"It's ok, Lonnie. Leave it with me. I'll speak with Mother," I told her calmly, holding my hand out for the box of medication Lonnie gripped tightly in her hands.

"Miss Madge-"

"Lonnie, it's fine. Let me do it." I reached over, took the box Lonnie reluctantly handed over, and waited until the old housekeeper had left the room, shutting the door with more force than necessary.

"You upset Lonnie, Mother," I told her, smiling gently.

"She wouldn't listen to me," Mother complained. "I told her I didn't need it. That I'm fine."

"Are you?" I sat beside her on the bed, studying the box in my hand, flipping the cardboard lid open and closed absently. A weeks' worth of medication in my hands, waiting to be used by a woman who had slowly but surely become dependent on it. The fact she had turned it down was a situation that, as far as I knew, had never occurred.

"Yes," she replied firmly. "I've realised it's time I need to be strong again, without my medication."

I couldn't help the way my mouth dropped open in shock. This was not my mother. Or, if it was, who had brainwashed her?

The idea formed so quickly, so suddenly, it almost came out of nowhere. I opened the lid again, prepared to plead my case.

"Mother….How would you feel if I moved your medication out of the house completely?" I said softly. She rolled her eyes.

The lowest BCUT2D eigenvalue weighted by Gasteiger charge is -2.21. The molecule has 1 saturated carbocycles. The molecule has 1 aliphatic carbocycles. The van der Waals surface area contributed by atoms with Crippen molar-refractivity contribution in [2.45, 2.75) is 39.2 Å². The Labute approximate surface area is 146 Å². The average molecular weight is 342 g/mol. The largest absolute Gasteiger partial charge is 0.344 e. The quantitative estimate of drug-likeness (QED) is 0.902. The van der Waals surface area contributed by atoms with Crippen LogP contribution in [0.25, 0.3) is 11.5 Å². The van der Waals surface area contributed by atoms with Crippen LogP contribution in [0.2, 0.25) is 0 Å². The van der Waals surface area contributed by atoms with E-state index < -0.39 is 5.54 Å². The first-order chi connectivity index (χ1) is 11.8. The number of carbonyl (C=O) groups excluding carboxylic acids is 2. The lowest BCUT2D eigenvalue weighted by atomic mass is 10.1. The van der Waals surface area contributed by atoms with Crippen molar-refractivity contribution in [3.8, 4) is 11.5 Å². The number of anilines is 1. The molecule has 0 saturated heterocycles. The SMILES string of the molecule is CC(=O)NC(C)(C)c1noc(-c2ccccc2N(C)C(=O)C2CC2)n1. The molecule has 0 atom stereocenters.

"That's waste, dear," she scoffed. "There is no point wasting perfectly good medications from the Capitol."

"No," I started. "What if…..I took it to someone who needed it?"

"Who needs it?" She demanded quickly.

"A boy who got injured today. He might die without it." Of this, I had no doubt. Mother eyed me curiously – I could almost see the moment realisation struck.

"This is about that Hawthorne boy, isn't it?" She finally sighed. "All these years of not having any trouble in this district…" she trailed off, turning her attention back to the snow falling outside the window. "He's friends with Katniss Everdeen, isn't he?"


"Brings you strawberries."


"He'll die without this medication."


"And you'll take it whether or not I say yes, won't you?"


She turned back to me again, a faint smile on her face. "You're just like Maysilee, dear. I just hope one day doing the right thing doesn't get you in trouble." She paused, brushing a lock of hair behind my ear. "You should go now, before the storm gets any worse."

I smiled back at her, kissed her quickly on the cheek, and leapt to my feet. "I'll be home as soon as I can."

In the 15 minutes it took me to pull on my winter boots and lace up the jacket Father had gotten for me the last time he was in the Capitol, the storm had increased tenfold. I could barely see 5 feet in front of me, as I clutched the small box to my chest. My boots began to stick in the snow, my hair stuck damply to the back of my neck. I couldn't feel my nose.